I'll be at the event this Monday. We're all very excited about the film and many friends of MaleSurvivor make an appearance. New local film breaks silence - Victims of male sexual abuse tell their stories
By DAVE NORDSTRAND
The Salinas Californian
The rarest of documentaries, one that explores unflinchingly the sexual abuse of boys and the consequences of that abuse, will have a benefit premiere Monday, Sept. 22, in Monterey.
Called "Boyhood Shadows: 'I Swore I'd Never Tell,' " the event's proceeds will go to the Monterey County Rape Crisis Center's Child Abuse Prevention Education Program.
"This film won't stop the sexual victimization of boys," Stephen Braveman said. "But it does emphasize that men who've suffered this abuse can and should speak up. Help is available. These men can and do heal."
A Monterey therapist who appears in the film, Braveman has worked extensively with men who were victims of such abuse, especially those who gather at the Rape Crisis Center's Men's Survivor's Group.
"Boyhood Shadows" is a documentary by filmmakers Terri DeBono and Steve Rosen — founders of Mac and Ava Motion Pictures in Monterey — in association with the Rape Crisis Center.
"The subject of sexual molestation of boys is so sensitive that, when it comes up, a common reaction is for people to hold their hands over their ears and hum real loud," Rosen said.
Denial, in a word.
Yet people who have previewed "Boyhood Shadows" felt comfortable with the film's approach and enlightened by its contents, he said.
"We want to emphasize that the abuser is not some guy in a dirty raincoat in an alley," Rosen said. "It can be a coach. It can be an uncle, a priest, a scout leader.
"We don’t want people to be afraid. We just want parents to be aware."
Because one in six boys is sexually molested by age 16, according to research done by the filmmakers, the warning is urgent.
Victims feel shame, anger
In the film, in nerve-wrenching sequences, the men detail what impacts sexual abuse has had on them, long-term and immediate.
They've suffered everything from addiction to drugs and alcohol to mental illness.
They've been homelessness, felt alienated, suffered family strife and broken marriages.
Shame, anger and the thought of revenge have flared in their souls.
Many experts compare the aftershocks of abuse to the post-traumatic stress disorder that plagues many combat veterans long after they've returned to civilian life.
While several survivors of sexual abuse tell their stories in the film, Glenn Kulik, abused violently and repeatedly at age 10 by the uncle of a good friend, provides the central narrative.
Kulik, now 48, is from Los Angeles, but he regularly flies to Monterey to take part in Braveman's men’s group.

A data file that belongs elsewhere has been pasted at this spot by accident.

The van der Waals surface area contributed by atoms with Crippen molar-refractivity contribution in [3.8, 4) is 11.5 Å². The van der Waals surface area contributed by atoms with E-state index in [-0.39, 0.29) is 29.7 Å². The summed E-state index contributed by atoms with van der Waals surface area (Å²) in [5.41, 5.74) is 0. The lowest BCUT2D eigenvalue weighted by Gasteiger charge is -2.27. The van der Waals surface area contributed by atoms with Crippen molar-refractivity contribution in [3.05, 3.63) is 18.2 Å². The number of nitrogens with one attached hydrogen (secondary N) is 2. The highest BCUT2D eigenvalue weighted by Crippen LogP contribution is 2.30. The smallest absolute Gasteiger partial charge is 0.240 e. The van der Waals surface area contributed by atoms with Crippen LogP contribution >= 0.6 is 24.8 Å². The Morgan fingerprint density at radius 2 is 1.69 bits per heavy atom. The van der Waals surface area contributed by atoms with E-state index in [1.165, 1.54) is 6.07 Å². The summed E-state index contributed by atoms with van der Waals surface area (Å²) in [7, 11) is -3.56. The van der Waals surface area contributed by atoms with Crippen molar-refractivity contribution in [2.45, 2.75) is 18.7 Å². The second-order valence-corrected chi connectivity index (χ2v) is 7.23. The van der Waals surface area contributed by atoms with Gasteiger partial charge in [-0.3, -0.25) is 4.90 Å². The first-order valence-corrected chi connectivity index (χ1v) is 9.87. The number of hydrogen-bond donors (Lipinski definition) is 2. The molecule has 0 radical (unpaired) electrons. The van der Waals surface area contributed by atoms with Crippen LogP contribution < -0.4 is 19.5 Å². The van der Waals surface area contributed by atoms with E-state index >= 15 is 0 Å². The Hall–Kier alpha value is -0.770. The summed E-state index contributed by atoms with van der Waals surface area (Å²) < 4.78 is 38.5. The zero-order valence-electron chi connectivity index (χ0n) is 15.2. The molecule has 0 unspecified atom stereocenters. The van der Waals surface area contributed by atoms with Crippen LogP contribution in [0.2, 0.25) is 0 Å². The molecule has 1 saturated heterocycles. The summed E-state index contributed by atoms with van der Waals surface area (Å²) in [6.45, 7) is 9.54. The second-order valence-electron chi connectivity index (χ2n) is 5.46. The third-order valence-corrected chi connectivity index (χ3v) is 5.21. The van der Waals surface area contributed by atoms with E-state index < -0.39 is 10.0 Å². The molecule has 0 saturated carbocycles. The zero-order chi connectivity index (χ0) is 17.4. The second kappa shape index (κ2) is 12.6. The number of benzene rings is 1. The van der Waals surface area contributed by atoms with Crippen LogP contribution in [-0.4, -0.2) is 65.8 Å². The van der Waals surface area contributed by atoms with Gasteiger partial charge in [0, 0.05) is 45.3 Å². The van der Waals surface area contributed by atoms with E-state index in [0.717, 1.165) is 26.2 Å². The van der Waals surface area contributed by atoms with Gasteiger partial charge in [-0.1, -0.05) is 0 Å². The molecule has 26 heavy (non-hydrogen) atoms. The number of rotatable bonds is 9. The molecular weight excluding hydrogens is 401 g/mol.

Kulik describes the agony of the abuse he suffered as akin "to being stabbed in the brain."
As a teen, he sought to mute the pain with drugs and alcohol. As an adult, he took to the streets. He lived an addict's life.
'Haunted by the past'
Much of his story is told through interviews with family members, who watched their loved one's hazardous downward spiral while oblivious to its cause.
Going public with the long-hidden secret of abuse is no easy step, but the risk is worth it, Kim Allyn said. A deputy with the Santa Cruz County Sheriff's Department, the 56-year-old Allyn was abused as an 8-year-old by a priest.
"To get the word out means to create awareness and understanding," he said.
Corral de Tierra resident Marla Young, an associate producer of the documentary, sat in on several interviews.
"I had to fight back the tears," she said. "You see the pain through a child's eye. It's raw. It's amazing for them to step forward."
Young's former husband, TV newsman Allen Martin, appears in the film. Martin is a survivor of childhood sexual abuse.
Martin worked for KSBW-TV and later as an anchor for KION-TV in Salinas before being hired by KPIX-TV, Channel 5, in San Francisco as a reporter and anchor.
He and Young divorced recently after 22 years of marriage, "haunted by the past," Young said.
In "Boyhood Shadows," Martin tells of his abuse by an older student.
"It leaves you with so much anger and depression," he said.
To help deal with the residual pain, he drank, he said.
"It got worse and worse," he said. "I was in therapy. Sometimes, I still slip into that feeling that I need to be drugged."
Clare Mounteer, director the Monterey County Rape Crisis Center, applauds the courage of Martin, Kulik, Allyn and all who tell their stories in the film.
"Sexual abuse of boys is still a topic that's pretty much taboo," Mounteer said.
"Women have society's permission to step forth and reveal it."
Society, though, doesn't allow men to express their emotions, she said.
"Yet once you see this film, you'll have your eyes open to something you were unaware of," Mounteer said.
Several men in the film attend the Men's Survivor's Group. That only a few such groups exist in the world speaks to the need for more public attention to the problem, Braveman said.
Several misconceptions hang over the entire issue, he said.
One is that males are tough, and even if they were molested, they should get over it.
That's, of course, false, he said.
Another is the "vampire syndrome," meaning once a boy is sexually abused, he will necessarily go on to be a pedophile, Braveman. That, too, is false, he said.
Hoping to inspire viewers
Besides helping to dispel such misconceptions, he hopes the film achieves other objectives.
He hopes it prompts any man suffering the aftermath of such abuse to seek help. He hopes the documentary prompts at least one therapist to start a men’s group-style effort where none exists.
Keeping in mind that the typical pedophile molests an average of 117 children,
Braveman offers one additional goal: "Maybe a pedophile who sees this film will think twice and not molest again," he said.http://www.boyhoodshadows.org